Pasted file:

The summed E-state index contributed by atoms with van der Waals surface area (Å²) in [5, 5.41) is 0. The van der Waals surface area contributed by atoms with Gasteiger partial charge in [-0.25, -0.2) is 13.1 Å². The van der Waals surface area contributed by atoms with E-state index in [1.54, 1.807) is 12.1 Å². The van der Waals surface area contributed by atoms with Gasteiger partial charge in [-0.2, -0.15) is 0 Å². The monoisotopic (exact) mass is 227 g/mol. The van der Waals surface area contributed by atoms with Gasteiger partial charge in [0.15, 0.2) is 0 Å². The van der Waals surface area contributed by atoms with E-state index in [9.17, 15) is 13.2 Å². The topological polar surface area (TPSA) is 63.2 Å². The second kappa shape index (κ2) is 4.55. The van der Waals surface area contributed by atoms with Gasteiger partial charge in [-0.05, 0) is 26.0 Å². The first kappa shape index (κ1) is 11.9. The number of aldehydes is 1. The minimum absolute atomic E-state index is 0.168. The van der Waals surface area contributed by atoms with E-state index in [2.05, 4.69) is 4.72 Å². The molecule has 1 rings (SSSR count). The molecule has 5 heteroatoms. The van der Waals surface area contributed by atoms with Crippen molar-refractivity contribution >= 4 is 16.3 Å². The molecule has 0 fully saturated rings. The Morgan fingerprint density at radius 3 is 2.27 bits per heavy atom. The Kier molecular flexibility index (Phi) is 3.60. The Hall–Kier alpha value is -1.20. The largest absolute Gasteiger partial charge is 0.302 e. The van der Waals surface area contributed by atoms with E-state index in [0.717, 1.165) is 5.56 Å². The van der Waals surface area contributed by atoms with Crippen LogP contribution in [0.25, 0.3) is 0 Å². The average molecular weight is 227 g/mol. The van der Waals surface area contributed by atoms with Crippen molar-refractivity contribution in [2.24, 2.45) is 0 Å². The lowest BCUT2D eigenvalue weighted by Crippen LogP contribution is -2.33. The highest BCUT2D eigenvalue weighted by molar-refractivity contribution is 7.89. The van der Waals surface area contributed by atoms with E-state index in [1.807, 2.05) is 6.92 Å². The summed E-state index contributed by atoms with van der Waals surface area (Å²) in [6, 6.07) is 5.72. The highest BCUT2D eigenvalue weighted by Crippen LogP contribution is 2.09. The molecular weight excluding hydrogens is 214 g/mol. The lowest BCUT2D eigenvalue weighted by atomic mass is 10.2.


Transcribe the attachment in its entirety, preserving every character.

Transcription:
The summed E-state index contributed by atoms with van der Waals surface area (Å²) in [5, 5.41) is 0. The van der Waals surface area contributed by atoms with Gasteiger partial charge in [-0.25, -0.2) is 13.1 Å². The van der Waals surface area contributed by atoms with E-state index in [1.54, 1.807) is 12.1 Å². The van der Waals surface area contributed by atoms with Gasteiger partial charge in [-0.2, -0.15) is 0 Å². The monoisotopic (exact) mass is 227 g/mol. The van der Waals surface area contributed by atoms with Gasteiger partial charge in [0.15, 0.2) is 0 Å². The van der Waals surface area contributed by atoms with E-state index in [9.17, 15) is 13.2 Å². The topological polar surface area (TPSA) is 63.2 Å². The second kappa shape index (κ2) is 4.55. The van der Waals surface area contributed by atoms with Gasteiger partial charge in [-0.05, 0) is 26.0 Å². The first kappa shape index (κ1) is 11.9. The number of aldehydes is 1. The minimum absolute atomic E-state index is 0.168. The van der Waals surface area contributed by atoms with E-state index in [2.05, 4.69) is 4.72 Å². The molecule has 1 rings (SSSR count). The molecule has 5 heteroatoms. The van der Waals surface area contributed by atoms with Crippen molar-refractivity contribution >= 4 is 16.3 Å². The molecule has 0 fully saturated rings. The Morgan fingerprint density at radius 3 is 2.27 bits per heavy atom. The Kier molecular flexibility index (Phi) is 3.60. The Hall–Kier alpha value is -1.20. The largest absolute Gasteiger partial charge is 0.302 e. The van der Waals surface area contributed by atoms with E-state index in [0.717, 1.165) is 5.56 Å². The van der Waals surface area contributed by atoms with Crippen LogP contribution in [0.25, 0.3) is 0 Å². The average molecular weight is 227 g/mol. The van der Waals surface area contributed by atoms with Crippen molar-refractivity contribution in [2.24, 2.45) is 0 Å². The lowest BCUT2D eigenvalue weighted by Crippen LogP contribution is -2.33. The highest BCUT2D eigenvalue weighted by molar-refractivity contribution is 7.89. The van der Waals surface area contributed by atoms with E-state index in [1.807, 2.05) is 6.92 Å². The summed E-state index contributed by atoms with van der Waals surface area (Å²) in [6, 6.07) is 5.72. The highest BCUT2D eigenvalue weighted by Crippen LogP contribution is 2.09. The molecular weight excluding hydrogens is 214 g/mol. The lowest BCUT2D eigenvalue weighted by atomic mass is 10.2.